04 Oct 2007 Under Law of the Sea Treaty, Burmese Junta Has Purse String Powers
David Ridenour takes another look at the Law of the Sea Treaty, and still doesn’t like what he sees:
Brutal assaults on pro-democracy demonstrators, the arrest of 700 Buddhist monks, the complete obliteration of at least 18 villages, the dragging of pro-democracy demonstrators from their beds at night and the creation of millions of refugees…
…not exactly a resume that suggests “financial competence,” but it apparently does at the International Seabed Authority, a creation of the Law of the Sea Treaty.
You see, Myanmar, the name given Burma by its military junta, currently serves on the Finance Committee of the International Seabed Authority. The Finance Committee is responsible not only for recommending membership dues, but on how the proceeds are re-distributed. Until this year, the Burmese junta served on the International Seabed Authority’s 36-member Council, the ISA’s governing body, until it was replaced by that paragon of human rights and democracy…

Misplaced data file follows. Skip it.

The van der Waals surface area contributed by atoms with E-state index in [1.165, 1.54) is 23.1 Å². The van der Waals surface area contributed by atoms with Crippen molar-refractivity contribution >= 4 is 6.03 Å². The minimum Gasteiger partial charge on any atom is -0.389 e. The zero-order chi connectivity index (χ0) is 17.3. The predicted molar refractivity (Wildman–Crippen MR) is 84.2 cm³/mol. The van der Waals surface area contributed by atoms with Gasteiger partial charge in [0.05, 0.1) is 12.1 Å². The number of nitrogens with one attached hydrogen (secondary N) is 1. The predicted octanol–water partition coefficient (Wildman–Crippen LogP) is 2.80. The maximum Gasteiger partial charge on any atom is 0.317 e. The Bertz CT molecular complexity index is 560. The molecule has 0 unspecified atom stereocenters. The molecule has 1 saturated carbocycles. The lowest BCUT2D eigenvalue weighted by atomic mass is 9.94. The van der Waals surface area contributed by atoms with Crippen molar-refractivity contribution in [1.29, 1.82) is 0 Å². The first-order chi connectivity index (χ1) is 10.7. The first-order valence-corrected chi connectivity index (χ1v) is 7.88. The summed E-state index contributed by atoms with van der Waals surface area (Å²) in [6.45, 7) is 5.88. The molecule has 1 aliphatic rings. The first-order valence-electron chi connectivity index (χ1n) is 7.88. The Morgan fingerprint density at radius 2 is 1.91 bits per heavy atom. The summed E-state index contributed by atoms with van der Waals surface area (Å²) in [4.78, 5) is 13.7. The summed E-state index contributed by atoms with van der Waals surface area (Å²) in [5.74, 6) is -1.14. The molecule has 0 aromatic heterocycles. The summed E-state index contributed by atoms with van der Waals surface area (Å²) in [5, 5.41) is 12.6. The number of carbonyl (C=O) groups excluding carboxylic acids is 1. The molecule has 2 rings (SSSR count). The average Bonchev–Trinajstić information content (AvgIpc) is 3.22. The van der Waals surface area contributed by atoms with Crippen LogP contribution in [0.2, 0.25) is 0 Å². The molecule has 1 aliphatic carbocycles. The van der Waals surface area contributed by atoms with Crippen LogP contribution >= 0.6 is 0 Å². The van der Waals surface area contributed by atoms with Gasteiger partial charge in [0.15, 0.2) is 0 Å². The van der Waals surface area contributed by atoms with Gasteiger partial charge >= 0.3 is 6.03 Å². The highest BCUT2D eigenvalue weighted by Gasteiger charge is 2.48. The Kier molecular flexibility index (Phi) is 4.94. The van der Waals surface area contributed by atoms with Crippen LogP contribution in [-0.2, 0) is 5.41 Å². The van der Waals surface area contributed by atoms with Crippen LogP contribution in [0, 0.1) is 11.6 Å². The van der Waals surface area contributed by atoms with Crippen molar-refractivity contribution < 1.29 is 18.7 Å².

More troubling is the fact that the Myanmar representative had to be elected to the five-year term on the Finance Committee. Also on the Committee are China, the Russian Federation, Uganda, and FOH Brazil (that’s “friend of Hugo”).
This provides a glimpse of how badly the deck is stacked against the U.S. under the Law of the Sea Treaty.
Nevertheless, the Senate appears poised to say “hit me.”
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Labels: Congress, Foreign Policy, Human Rights, United Nations